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Drum Priming of Bell Pepper Seeds(Capsicum annuum L.) Using Bioregulator

Research Scholar

Clissia Barboza de Silva, Department of Horticulture and Crop Science (Brazil)
Pablo Jourdan, Faculty Mentor
Mark Alan Bennett, Co-Researcher

Biography

Clissia Barboza de Silva received her undergraduate degree in Agronomy from the Federal University of Alagoas, Brazil in 2009, specializing in Seed Technology. In 2011 she obtained the Master's degree in Crop Science with a focus in Seed Technology from the Sao Paulo State University Brazil. Currently, Silva is a PhD student in Plant Science with emphasis in Seed Technology at the University of Sao Paulo, and has a scholarship from the Sao Paulo Research Foundation to pursue a research project at The Ohio State University as a visiting scholar under the supervision of Dr. Pablo Jourdan.

What is the issue or problem addressed in your research?

Bell pepper seeds are characterized by slow germination and low uniformity. Drum priming is a special imbibition treatment for seeds that has been shown to enhance germination and uniformity of various seed crops by influencing the early stages of germination. Combining drum priming methods with bioregulators that have been shown to be active in seeds may lead to further enhancement of germination and stand establishment by stimulating both physiological parameters such as faster development of seedlings and perhaps provide resistance to environmental stresses such as high temperatures, drought and salinity.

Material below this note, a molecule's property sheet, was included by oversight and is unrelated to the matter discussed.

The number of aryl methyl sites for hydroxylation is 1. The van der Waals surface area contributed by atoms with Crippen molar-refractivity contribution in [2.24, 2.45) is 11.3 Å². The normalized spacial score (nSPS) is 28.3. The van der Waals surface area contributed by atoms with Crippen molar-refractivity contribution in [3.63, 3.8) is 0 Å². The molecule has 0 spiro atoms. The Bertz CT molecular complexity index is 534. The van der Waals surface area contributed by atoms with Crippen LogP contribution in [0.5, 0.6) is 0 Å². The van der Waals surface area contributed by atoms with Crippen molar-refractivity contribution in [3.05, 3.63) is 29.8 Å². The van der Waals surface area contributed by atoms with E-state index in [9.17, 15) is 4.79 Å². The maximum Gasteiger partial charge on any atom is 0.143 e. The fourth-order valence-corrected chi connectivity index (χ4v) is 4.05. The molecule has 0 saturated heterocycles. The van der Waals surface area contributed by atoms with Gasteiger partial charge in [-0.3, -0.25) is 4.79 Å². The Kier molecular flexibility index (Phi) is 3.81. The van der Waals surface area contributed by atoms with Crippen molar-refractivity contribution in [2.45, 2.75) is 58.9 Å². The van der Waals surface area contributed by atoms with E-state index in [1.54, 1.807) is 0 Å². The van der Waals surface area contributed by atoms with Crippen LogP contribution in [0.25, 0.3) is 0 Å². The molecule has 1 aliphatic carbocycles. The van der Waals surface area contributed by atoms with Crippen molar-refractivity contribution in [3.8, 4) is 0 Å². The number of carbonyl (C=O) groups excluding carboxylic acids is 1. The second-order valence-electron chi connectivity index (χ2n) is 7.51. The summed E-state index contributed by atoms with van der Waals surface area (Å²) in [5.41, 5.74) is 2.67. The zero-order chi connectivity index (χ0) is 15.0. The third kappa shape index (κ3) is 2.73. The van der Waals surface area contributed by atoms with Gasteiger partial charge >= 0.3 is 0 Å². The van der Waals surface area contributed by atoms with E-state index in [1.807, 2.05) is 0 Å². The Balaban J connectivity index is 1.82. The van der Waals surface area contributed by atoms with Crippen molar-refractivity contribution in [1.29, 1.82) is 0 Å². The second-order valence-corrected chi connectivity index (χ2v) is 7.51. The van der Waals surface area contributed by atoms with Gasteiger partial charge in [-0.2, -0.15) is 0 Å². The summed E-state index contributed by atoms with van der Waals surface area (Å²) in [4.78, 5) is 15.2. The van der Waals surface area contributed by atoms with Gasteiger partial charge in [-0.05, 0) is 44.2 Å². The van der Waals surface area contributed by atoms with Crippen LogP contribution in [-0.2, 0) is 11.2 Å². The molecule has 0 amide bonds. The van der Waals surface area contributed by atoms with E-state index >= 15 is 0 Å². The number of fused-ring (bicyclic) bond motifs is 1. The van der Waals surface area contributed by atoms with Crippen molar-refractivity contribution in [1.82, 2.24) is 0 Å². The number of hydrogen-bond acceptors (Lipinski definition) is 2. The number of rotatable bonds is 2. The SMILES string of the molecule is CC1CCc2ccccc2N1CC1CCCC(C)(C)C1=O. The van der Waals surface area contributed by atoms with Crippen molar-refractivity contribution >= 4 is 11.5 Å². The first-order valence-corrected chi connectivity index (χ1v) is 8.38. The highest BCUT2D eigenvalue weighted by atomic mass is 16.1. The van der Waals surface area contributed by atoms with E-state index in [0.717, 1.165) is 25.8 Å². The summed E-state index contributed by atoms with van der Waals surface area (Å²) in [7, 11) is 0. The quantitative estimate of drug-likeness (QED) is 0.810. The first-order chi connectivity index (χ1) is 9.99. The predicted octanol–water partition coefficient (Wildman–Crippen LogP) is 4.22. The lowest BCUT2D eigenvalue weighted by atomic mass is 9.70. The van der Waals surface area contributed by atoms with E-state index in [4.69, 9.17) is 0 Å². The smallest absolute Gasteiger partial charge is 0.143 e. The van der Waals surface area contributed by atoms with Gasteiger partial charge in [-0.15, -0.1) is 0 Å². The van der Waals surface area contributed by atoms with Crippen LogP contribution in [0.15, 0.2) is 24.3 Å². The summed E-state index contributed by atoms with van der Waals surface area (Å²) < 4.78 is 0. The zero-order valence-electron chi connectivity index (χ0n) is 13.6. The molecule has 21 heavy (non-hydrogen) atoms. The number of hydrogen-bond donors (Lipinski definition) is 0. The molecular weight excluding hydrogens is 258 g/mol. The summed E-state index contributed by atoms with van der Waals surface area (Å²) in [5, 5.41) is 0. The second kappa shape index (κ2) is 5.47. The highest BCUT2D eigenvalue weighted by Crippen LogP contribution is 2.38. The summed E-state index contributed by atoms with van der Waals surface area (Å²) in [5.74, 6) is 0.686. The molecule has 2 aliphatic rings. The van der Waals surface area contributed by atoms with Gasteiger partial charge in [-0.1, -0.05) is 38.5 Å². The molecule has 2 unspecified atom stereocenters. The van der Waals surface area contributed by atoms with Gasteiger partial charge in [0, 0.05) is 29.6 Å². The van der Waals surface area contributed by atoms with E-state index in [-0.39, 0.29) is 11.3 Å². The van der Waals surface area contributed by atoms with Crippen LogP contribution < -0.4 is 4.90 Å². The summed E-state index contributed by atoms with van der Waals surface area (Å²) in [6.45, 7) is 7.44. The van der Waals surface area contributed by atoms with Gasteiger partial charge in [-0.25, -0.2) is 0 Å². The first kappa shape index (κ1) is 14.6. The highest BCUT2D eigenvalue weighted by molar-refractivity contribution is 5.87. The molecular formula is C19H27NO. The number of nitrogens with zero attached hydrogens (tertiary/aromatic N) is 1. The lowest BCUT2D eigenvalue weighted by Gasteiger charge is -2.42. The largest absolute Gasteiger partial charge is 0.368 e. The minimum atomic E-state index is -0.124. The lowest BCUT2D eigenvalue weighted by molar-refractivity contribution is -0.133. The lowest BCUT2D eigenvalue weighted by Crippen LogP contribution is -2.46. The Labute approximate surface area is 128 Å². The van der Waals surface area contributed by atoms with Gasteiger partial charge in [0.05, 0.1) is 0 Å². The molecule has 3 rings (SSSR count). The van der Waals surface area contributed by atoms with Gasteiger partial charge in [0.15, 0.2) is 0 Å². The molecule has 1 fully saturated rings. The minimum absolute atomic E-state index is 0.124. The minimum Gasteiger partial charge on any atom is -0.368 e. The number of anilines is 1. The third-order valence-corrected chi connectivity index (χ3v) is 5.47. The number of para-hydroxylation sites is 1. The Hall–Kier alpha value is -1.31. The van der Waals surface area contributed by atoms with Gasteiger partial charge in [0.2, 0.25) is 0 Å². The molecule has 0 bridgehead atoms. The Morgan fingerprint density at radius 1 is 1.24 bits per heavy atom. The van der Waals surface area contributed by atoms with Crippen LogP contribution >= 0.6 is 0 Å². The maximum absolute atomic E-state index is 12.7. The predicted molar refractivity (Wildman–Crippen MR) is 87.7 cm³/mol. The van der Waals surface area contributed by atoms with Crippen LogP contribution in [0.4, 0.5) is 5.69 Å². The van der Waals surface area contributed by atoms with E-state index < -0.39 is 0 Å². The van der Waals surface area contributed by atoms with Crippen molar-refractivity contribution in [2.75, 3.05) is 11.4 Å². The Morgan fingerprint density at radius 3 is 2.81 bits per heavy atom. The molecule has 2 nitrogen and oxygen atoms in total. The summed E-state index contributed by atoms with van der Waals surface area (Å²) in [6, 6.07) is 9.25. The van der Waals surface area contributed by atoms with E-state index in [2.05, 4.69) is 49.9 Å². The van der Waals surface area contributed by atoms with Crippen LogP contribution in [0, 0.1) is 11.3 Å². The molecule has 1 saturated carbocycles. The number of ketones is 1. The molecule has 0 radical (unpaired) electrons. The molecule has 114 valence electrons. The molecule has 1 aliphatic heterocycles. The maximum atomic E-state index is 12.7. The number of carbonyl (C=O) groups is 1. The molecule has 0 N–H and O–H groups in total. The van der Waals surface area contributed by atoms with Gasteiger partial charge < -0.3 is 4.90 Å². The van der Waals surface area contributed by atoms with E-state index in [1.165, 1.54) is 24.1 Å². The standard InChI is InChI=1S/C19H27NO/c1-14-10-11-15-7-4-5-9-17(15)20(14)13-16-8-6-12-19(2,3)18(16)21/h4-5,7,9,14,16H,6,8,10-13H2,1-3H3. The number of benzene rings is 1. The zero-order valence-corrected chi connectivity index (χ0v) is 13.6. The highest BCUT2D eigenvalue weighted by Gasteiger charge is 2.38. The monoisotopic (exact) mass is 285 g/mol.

What methodology did you use in your research?

Drum priming has been used to control the imbibition process in seeds; in this research I have been using a novel bioregulator, 24-epibrassinolide, in the priming process. This is a new type of plant growth regulator used in agriculture that appears to cause physiological and biochemical changes in seeds such as increase on seedling growth and activity of enzymes responsible for the removal toxic substances from the seeds. These enzymes are being evaluated in this research after priming with 24-epibrassinolide. In addition, the software “Seed Vigor Imaging System-SVIS®” developed by The Ohio State University, is being used to obtain information about physiological parameters related to the seedling growth potential.

What are the purpose/rationale and implications of your research?

Improvement in crop production efficiency is essential to insure a sustainable level of food crops for an expanding population. Development of new tools, such as priming with growth regulators, that contribute to the production system of vegetable seeds has been essential in the global seed industry, assisting producers and contributing to the release of high quality seeds. If priming with 24-epibrassinolide enhances bell pepper seed germination and seedling establishment, there will be the possibility of commercial distribution of higher quality seeds, ameliorating problems faced by producers such as the constant necessity of re-sowing, bringing thereby advantages for the production economy.